The good news is that in their arrogant indifference, these people often forgot to alienate and de-gazette the Government land they appropriated. Fancy their panic when they read where it is written in the Proposed Constitution, among others, at Article 61(a): ‘Public land is land which at the effective date was unalienated Government land as defined by an Act of Parliament in force at the effective date.’ This is a horror story to the culprits.
Put this together with Article 65 that limits land holding rights by foreigners who have enjoyed unjust privilege to hundreds of thousands of prime farm land and ranches in the country for a century. Finally Article 40(6) says the Constitution will not protect ‘any property that has been found to have been unlawfully acquired.’ You begin understanding why barefaced lies are told in broad daylight against the Proposed Constitution. The foreign heirs of the Charles Eliot largesse have come together with the independent State land barons under the banner of the Kenya Land Owners Association (Kela) to sponsor lies, propaganda and half truths against the search for a humane constitution and the quest to correct a 100-year-old historical wrongs because of unlawfully acquired land. That is why they have no fixed issue against the draft. Any straw that will help them defeat the Proposed Constitution is game.
Depending therefore on where they go, these propagandists shift from grievances against proposed counties to woes against same imaginary sex marriage and from there to abortion, to Kadhi courts and to myriad lies against the draft and against Kenya. When the history of our times is finally written, there will be those who will fit the bill of Charles Eliot’s uncharitable perceptions of Africa. Their descendants will not want to carry their names and memory into the future.
Tanzania more developed than Kenya
By Dr PLO Lumumba
Several years ago, former Tanzania President Julius Nyerere described Kenya as a man-eat-man society. This was in response to Jomo Kenyatta’s remark that Tanzania was a man-eat nothing-society. Today, our plight show that Nyerere was right. We have put premium on material things and sacrificed integrity and truth at the altar of primitive accumulation of material things.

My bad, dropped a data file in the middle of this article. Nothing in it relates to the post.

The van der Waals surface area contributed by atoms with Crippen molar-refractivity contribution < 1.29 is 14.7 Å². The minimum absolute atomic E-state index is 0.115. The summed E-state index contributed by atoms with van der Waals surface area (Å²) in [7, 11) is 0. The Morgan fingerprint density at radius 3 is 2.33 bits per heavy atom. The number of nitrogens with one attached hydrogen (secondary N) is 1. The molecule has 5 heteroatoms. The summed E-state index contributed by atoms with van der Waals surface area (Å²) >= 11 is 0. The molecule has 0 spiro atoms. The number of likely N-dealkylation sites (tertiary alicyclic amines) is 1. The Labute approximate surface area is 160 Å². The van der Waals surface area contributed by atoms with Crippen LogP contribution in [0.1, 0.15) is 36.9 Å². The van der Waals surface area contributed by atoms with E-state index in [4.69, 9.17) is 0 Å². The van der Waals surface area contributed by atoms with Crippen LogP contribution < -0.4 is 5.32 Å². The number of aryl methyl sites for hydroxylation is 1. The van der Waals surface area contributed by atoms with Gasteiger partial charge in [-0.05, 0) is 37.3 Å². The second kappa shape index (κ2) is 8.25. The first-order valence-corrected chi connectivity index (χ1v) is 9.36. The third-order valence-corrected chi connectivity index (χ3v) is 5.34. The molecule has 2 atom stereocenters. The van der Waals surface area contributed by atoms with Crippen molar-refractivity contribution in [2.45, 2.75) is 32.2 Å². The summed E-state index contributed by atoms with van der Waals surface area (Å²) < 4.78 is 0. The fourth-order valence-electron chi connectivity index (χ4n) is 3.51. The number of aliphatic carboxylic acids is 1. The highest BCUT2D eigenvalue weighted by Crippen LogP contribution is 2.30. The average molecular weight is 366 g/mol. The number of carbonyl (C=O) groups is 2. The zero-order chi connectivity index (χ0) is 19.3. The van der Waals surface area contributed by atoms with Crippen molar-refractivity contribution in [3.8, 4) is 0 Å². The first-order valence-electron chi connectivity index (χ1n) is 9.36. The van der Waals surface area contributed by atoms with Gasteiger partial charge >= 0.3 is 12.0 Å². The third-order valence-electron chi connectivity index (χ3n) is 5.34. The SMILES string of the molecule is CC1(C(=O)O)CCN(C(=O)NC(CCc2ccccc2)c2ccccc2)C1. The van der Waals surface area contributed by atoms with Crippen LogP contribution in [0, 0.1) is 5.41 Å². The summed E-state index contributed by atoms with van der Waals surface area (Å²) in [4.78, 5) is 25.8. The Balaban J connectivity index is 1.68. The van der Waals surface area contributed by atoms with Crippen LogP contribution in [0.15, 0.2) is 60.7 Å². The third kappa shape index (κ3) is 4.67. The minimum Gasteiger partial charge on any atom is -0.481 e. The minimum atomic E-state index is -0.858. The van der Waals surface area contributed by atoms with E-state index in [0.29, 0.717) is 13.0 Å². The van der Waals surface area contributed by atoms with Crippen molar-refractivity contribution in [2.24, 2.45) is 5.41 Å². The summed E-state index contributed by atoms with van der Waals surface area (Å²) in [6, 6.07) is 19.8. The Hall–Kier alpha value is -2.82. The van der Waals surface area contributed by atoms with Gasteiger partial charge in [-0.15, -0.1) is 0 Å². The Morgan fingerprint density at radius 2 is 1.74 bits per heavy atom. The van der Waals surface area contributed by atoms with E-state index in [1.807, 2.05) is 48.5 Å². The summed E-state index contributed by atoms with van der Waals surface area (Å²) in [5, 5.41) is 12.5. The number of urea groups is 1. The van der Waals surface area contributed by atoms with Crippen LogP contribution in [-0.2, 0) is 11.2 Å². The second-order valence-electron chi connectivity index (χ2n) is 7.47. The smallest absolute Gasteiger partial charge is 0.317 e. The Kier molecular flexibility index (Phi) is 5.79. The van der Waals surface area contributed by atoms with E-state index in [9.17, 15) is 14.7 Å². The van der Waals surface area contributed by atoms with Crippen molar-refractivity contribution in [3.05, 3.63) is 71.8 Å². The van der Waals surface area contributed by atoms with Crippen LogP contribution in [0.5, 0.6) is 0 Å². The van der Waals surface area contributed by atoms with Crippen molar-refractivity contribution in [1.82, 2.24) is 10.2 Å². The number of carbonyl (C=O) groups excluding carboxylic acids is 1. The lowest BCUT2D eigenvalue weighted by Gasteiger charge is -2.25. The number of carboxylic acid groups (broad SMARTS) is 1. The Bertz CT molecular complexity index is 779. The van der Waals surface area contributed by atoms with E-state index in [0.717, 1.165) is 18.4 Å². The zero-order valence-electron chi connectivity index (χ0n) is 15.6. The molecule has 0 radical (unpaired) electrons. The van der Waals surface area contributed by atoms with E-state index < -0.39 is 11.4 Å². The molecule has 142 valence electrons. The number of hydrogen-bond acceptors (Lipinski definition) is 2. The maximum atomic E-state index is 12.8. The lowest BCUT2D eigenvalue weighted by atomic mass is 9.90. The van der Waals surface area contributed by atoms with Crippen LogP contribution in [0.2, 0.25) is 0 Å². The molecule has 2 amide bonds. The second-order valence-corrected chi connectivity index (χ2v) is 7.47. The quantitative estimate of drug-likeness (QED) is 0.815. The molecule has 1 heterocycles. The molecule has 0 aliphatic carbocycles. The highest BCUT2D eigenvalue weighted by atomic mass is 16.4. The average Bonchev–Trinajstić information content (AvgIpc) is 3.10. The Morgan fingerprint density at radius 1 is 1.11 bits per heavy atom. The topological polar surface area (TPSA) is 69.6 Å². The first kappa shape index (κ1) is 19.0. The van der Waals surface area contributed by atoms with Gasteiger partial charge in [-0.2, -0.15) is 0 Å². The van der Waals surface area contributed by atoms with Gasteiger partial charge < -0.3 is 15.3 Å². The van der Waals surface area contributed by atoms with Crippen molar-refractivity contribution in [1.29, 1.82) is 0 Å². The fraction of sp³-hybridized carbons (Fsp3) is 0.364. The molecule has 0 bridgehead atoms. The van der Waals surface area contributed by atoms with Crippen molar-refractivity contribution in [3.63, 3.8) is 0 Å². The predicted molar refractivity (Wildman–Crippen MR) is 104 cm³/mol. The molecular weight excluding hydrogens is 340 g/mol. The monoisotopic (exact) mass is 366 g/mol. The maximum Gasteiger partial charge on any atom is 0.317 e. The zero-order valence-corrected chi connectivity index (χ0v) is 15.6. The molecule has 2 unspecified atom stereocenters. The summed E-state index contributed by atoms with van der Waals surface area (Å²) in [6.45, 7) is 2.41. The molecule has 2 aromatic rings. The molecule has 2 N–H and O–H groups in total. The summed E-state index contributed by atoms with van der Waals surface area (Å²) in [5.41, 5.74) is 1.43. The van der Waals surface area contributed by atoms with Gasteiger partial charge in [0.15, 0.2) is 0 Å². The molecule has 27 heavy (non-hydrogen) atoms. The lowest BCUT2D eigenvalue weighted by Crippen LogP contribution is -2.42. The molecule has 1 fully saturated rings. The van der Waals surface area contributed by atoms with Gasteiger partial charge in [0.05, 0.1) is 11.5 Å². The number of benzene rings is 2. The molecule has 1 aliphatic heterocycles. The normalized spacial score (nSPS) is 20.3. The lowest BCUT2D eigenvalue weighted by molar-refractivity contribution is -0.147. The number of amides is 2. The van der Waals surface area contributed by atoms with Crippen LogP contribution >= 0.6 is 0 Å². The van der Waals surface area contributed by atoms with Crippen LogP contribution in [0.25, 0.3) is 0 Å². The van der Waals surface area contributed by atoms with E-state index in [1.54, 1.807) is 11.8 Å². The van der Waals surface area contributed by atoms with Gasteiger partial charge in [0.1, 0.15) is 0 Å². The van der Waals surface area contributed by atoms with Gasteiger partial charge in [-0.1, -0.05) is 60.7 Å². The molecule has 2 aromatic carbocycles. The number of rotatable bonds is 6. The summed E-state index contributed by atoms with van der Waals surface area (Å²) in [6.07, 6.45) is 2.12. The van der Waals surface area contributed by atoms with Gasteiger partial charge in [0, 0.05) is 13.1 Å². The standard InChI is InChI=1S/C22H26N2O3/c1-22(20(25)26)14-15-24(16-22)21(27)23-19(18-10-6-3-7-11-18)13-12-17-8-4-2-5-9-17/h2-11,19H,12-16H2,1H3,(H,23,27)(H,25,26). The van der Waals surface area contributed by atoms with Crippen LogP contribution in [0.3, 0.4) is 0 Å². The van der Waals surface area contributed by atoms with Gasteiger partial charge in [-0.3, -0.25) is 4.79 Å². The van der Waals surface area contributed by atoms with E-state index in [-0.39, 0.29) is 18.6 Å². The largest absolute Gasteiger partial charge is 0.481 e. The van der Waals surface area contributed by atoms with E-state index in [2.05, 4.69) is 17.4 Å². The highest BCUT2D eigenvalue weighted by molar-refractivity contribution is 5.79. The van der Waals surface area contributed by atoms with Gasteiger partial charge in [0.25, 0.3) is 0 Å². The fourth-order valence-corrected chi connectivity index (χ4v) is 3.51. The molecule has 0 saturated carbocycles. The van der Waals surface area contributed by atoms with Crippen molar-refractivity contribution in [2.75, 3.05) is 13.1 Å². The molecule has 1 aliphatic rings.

Our country is tottering in political confusion due to ethnic hatred and pursuit of wealth by any means necessary. Conversely, Tanzania has and continues to demonstrate admirable maturity in the conduct of its social, political and - to some extent - economic affairs. A sampling of several affairs reveals the Kenya-Tanzania divide.
In the late 1980s when multi-party politics became the touchstone of democratisation, Tanzania embraced it through debate. In Kenya, we spilt blood during the ‘Saba Saba’ and ‘Nane Nane’ riots of 1991 before our political leadership surrendered to the people’s will.
When the first multi-party elections took place, Tanzania elected Ali Hassan Mwinyi without rancour. On our part, the 1992 elections, and every election since then, have been characterised by violence and cheating. Ethnicity has been the driving force.
Recently, with the advent of the East African Legislative Assembly (Eala), Tanzania democratised the election of Eala Members of Parliament through a transparent system. In Kenya, political patronage, ethnicity and even bribery, became the norm in determining nominees. Ultimately, we ended up washing our dirty political linen for all to see at the East African Court of Justice in Arusha.
On the corruption front, we have had scandal after scandal - the mega Goldenberg and Anglo-Leasing and many others that are never publicised. To cool public temperature and the donor community, we constitute commissions, where names are named, but nobody is punished. Instead, the putative culprits ask rhetorically: "Whose goats have we eaten?"
Recently, Tanzania once again showed Africa and Kenya the way. Prime Minister Edward Lowassa and two Cabinet colleagues resigned after they were mentioned in Parliament of being involved in corrupt deals. President Jakaya Kikwete accepted the resignations, dissolved the Cabinet and nominated Mr Mizengo Kayanza Pinda to take over from Lowassa, subject to parliamentary approval. Contrast this with our Anglo-Leasing scandal when President Kibaki had to ask ministers to step aside, but reinstated them due to pressure from their ‘communities’.
Mwinyi, who later became the President of Tanzania, resigned as Minister In-Charge of Prisons when a prisoner escaped. He took unprecedented moral responsibility. Contrast this with the commissioners of Kenya’s Electoral Commission, whose bungling of last years’ elections has led to civil unrest unprecedented in the country’s history. They have remained recalcitrant, with their chairman stating categorically that he will not resign.
As we rebuild our country, let us look to Tanzania for guidance on democracy, patriotism, integrity and humility, among other virtues. Let jealousy not stand in our way, yet we have a neighbour to learn from.
The writer is an advocate of the High Court and law lecturer
PNU swagger no more...
By Macharia Gaitho, Nairobi Oct 8 2007